Burns and Disfigurement

Burn injuries are one of the worst injuries that can occur in an automobile accident.  Depending on the type and severity burns are often catastrophic whether or not they result in death.  The pain involved with such an injury is extraordinary.  This is because burns affect so many parts and functions of the body including skin, muscles, nerves, bones, the circulatory system and the respiratory system.   Further, this type of injury often has a lifelong effect on the victim given the likelihood of scarring and disfigurement associated with severe burns.  Treatments include everything from topical ointments to scar revisions therapy and skin grafts.   The psychological effects of a burn can also be severe and require therapeutic intervention. 

There are many burns that can occur in a car accident.  These include thermal burns, chemical burns, and electrical burns.  Other burns, such as light and radiation are not as common place in an automobile accident.   The most common type of burn is a first degree burn which is also the least severe.  First degree burns generally involve only the top layer of skin and can cause pain, discoloration and swelling.  Second degree burns penetrate deeper and involve the second layer of skin as well.  Such burns are sometimes accompanied by blisters in addition to the above effects.  Third degree burns are the most severe and require the most treatment and prolonged care.  Such burns can result in permanent disfigurement or even death if severe enough or not treated.  If you suspect you may have suffered from such an injury following an accident, even if you are not sure, seek immediate medical attention.  For further information on initial treatment of burns click here.  Sometimes following an accident an individual can be disoriented or in shock and not realize that they have been burned, or burned as severely as they are.  Further, immediate treatment is the best way to ensure that the effects of a burn are minimized.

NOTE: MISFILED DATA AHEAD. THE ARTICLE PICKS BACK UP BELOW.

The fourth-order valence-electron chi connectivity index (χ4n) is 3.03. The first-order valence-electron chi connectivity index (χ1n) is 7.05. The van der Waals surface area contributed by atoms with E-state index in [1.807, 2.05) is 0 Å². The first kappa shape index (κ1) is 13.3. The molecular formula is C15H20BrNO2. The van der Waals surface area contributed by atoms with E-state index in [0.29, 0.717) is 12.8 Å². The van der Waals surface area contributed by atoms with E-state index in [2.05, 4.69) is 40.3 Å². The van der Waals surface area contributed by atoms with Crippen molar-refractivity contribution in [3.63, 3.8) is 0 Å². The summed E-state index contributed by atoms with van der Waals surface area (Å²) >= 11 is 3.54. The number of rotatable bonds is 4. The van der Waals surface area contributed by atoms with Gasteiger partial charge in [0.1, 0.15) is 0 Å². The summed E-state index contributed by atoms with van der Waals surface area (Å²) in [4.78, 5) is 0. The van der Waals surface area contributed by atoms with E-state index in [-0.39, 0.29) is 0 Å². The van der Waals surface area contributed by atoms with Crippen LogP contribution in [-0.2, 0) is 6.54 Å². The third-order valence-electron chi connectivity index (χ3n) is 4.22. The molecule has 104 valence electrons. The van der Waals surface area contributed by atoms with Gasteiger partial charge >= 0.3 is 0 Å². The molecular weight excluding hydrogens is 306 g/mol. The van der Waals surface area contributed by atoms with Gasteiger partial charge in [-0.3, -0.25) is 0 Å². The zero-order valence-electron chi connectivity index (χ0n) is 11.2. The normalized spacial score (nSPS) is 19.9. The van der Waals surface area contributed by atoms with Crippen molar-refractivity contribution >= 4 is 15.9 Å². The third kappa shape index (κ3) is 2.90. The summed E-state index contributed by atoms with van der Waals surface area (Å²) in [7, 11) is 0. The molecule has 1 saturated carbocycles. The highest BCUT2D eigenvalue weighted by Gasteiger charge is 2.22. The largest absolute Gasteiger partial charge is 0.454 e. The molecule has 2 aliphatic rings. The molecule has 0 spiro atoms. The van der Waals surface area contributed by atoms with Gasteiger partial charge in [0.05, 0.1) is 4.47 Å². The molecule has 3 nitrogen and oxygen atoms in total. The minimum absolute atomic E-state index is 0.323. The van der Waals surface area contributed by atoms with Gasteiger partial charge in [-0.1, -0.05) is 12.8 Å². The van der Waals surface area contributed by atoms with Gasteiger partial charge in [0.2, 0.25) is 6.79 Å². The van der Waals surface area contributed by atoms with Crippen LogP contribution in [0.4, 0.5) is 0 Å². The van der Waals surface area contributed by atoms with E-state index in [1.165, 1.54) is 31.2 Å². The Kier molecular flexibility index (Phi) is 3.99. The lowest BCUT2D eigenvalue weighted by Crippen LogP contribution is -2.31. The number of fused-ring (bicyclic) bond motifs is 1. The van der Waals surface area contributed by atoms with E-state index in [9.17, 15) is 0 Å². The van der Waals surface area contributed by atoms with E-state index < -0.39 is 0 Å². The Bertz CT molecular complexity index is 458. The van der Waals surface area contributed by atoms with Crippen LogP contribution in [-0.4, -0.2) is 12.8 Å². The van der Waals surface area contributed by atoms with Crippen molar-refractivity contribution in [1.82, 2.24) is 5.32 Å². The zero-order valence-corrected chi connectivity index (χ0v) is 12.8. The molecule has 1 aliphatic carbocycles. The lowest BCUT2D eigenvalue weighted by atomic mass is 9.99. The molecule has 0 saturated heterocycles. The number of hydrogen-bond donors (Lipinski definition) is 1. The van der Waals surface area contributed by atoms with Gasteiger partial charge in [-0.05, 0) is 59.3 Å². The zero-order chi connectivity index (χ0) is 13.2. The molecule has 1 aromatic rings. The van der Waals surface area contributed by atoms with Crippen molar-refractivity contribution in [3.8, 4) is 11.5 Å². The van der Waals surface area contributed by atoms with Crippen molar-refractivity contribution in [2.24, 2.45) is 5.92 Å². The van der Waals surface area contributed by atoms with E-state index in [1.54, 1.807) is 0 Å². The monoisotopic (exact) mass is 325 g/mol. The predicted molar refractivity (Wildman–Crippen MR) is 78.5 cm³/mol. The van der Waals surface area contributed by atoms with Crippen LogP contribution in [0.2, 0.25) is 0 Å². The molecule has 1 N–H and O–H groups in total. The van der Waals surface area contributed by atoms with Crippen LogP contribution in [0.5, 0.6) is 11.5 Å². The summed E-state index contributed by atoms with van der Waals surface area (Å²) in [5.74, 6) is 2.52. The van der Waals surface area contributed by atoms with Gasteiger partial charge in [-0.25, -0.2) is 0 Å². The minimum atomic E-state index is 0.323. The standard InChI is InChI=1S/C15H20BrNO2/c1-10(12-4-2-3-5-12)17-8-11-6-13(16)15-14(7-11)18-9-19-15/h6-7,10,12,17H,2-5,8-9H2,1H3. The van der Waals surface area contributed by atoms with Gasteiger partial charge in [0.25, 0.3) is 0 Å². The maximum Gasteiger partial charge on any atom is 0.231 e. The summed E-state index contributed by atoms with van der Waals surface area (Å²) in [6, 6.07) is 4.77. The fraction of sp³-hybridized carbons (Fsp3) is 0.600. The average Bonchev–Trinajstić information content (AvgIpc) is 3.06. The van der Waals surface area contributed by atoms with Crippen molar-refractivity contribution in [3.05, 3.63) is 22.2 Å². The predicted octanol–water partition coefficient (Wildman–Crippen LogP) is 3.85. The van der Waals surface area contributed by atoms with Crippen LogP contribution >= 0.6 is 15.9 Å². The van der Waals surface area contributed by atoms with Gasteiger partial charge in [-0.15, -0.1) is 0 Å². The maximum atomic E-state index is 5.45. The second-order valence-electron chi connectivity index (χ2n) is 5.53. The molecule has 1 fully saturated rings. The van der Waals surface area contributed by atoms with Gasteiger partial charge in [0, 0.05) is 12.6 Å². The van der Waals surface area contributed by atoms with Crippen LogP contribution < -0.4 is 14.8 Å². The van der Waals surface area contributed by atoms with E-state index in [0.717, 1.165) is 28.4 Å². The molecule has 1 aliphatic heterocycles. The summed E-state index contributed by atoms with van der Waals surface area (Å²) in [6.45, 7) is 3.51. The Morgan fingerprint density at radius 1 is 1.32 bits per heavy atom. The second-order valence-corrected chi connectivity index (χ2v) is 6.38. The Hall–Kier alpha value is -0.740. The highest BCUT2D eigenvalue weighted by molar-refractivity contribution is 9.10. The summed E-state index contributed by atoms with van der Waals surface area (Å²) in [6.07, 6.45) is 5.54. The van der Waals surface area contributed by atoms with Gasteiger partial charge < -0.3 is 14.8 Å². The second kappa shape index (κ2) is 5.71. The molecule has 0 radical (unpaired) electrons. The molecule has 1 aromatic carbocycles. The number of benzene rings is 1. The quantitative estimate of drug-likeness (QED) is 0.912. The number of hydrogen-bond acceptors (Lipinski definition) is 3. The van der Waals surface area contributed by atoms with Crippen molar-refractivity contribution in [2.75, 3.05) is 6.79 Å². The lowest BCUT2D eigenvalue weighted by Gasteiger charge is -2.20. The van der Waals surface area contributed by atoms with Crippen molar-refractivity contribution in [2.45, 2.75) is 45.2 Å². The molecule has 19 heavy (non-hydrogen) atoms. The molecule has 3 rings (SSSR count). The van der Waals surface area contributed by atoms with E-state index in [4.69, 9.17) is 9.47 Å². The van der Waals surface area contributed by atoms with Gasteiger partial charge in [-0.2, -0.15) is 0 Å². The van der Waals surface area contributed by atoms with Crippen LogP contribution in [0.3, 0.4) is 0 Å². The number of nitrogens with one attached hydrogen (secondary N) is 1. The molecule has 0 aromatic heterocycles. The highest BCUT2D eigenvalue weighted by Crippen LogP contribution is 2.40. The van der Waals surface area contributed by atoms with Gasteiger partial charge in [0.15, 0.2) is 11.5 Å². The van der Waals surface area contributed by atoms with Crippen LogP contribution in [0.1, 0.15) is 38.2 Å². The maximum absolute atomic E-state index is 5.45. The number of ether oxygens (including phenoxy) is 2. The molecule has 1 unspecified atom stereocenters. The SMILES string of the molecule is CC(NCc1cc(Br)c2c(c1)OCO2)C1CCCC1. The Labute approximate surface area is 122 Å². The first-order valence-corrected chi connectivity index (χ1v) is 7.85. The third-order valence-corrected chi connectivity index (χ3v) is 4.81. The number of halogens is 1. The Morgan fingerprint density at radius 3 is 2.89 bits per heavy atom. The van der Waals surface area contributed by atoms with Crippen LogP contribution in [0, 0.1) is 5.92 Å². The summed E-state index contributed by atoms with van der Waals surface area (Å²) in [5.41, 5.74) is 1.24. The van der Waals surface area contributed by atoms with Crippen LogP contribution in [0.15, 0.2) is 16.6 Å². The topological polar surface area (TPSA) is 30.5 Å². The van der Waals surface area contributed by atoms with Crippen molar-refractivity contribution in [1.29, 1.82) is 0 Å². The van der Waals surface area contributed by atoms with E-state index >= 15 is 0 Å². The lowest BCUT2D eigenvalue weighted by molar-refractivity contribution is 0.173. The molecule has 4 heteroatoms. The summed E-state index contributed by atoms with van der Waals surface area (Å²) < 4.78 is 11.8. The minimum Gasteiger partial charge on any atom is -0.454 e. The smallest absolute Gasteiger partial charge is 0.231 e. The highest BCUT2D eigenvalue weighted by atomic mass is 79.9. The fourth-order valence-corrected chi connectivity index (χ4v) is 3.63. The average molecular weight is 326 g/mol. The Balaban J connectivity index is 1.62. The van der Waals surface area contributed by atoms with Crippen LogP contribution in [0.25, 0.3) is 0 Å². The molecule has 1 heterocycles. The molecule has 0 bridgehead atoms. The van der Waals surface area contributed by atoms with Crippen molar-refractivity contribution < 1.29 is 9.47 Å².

According to the American Burn Association in their 2011 fact sheet, nearly 450,000 patients were treated for burns last year.  Of those, 3,500 resulted in death.  45,000 required hospitalization for acute burn care

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